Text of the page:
Late last week, the Houston Chronicle Editorial Board publicly endorsed a “yes” vote on Proposition 1 to uphold the city’s Equal Rights Ordinance this upcoming election day, November 3rd.
The paper published an editorial last Friday that fiercely challenged opponents of the Equal Rights Ordinance, writing “for opponents, facts are irrelevant.” The Editorial Board goes on to call for a fair debate of the ordinance that is based in facts.
The opposition has been referring to Houston’s Equal Rights Ordinance as a “bathroom bill” and pushing the idea that it would put women and children in danger in public restrooms. This assumption is simply unfounded.
Houston Unites campaign manager Richard Carlbom told the Chronicle:
Nothing in the equal rights ordinance changes the fact that it is – and always will be – illegal to enter a restroom to harm or harass other people.
The Editorial Board underscores that in the seventeen states that have gay and transgender inclusive non-discrimination laws, there are no reports or evidence of the kind of abuse or assaults that Equal Rights Ordinance opponents predict. It reads:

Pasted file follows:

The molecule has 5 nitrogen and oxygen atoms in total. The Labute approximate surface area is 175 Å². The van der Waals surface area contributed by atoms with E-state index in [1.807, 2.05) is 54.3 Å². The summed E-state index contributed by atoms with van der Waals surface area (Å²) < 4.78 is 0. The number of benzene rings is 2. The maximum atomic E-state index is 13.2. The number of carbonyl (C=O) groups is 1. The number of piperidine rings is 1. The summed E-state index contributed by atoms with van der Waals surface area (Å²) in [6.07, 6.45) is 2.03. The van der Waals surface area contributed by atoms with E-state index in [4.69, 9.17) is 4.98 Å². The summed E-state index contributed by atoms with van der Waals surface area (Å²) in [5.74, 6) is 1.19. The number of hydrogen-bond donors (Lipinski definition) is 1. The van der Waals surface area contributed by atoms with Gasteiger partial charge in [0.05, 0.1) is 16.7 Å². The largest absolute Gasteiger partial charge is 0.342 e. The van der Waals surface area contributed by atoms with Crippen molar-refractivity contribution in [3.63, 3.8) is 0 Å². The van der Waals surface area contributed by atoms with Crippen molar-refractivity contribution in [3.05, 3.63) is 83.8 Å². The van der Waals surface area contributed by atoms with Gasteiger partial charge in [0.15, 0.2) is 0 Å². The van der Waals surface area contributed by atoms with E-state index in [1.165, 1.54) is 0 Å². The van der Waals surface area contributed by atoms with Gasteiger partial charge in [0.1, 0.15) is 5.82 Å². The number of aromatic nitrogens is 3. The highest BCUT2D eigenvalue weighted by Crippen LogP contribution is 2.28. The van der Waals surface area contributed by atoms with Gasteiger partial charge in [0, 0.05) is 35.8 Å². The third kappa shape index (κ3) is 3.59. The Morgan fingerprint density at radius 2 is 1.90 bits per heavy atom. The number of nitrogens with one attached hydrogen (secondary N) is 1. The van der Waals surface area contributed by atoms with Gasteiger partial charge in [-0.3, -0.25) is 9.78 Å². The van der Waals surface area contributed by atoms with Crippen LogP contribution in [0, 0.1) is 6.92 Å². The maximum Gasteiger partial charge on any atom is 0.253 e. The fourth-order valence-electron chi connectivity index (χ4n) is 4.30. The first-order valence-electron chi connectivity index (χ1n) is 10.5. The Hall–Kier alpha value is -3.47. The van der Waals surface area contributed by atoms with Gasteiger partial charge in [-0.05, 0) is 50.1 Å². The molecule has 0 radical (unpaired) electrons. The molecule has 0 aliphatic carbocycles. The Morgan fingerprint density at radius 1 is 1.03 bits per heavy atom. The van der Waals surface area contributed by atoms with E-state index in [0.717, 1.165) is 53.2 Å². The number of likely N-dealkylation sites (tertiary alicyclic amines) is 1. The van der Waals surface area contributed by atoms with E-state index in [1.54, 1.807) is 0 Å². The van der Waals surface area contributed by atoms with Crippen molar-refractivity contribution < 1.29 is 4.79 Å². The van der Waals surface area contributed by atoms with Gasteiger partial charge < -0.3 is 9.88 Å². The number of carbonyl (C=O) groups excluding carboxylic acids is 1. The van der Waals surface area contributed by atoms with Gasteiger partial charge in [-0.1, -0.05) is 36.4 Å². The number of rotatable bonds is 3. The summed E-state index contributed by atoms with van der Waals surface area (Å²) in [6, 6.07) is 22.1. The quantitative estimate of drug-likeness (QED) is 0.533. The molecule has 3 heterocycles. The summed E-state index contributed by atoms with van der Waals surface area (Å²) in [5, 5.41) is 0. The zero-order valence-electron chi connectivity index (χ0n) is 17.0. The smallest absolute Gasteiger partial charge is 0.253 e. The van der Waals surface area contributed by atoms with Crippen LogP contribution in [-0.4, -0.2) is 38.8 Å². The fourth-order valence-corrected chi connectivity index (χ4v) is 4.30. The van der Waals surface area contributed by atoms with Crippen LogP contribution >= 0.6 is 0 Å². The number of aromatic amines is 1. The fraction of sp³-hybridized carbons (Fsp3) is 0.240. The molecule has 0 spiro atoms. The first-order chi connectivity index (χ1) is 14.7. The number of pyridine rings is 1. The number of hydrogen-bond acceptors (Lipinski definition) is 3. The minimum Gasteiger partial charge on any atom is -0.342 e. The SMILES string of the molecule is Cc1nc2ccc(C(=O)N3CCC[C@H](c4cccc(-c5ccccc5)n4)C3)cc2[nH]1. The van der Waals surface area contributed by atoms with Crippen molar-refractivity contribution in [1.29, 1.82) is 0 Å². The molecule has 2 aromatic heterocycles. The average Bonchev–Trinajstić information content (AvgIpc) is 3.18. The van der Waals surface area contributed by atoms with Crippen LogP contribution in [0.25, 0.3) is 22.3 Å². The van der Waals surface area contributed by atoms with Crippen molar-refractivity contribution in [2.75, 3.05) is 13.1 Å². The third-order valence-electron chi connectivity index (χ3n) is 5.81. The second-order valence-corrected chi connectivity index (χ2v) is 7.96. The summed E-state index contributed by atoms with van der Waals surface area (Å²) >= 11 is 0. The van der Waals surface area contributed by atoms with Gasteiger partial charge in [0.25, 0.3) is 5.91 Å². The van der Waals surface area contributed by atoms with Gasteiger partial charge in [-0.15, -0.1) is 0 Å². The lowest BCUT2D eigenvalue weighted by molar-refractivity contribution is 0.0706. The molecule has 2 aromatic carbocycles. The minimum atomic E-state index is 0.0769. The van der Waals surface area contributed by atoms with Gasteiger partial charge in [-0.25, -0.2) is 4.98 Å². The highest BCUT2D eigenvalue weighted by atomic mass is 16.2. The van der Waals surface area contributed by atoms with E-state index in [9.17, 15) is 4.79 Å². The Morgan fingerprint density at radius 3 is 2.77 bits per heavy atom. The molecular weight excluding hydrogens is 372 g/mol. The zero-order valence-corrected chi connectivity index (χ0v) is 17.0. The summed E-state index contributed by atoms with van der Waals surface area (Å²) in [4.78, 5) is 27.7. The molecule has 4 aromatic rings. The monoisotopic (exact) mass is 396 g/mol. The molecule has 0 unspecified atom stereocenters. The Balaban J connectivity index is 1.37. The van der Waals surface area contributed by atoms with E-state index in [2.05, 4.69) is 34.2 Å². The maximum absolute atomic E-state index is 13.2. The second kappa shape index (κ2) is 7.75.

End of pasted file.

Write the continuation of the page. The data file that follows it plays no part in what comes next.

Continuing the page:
The opponents know they cannot come up with reports of transgender women assaulting anyone in public bathrooms after the passage of anti-discrimination ordinances. They don’t exist.
Endorsement from the Editorial Board came shortly after three local business and hospitality groups announced their support of the city’s Equal Rights Ordinance saying the Houston’s economy could take a hit if it is repealed.
A statement from the Greater Houston Partnership, Greater Houston Convention and Visitors Bureau, and the Hotel and Lodging Association of Greater Houston, read:
Discrimination of any kind is not a Houston value; it’s bad for the people of our city and it’s bad for our economy.
Houston’s Equal Rights Ordinance protects all Houstonians from discrimination in fifteen classes ranging race, gender, military status, sexual orientation and gender identity – amongst others. If the ordinance were repealed, Houston would have no explicit protections against discrimination in employment, housing, and public accommodations like restaurants, shopping malls or stadiums.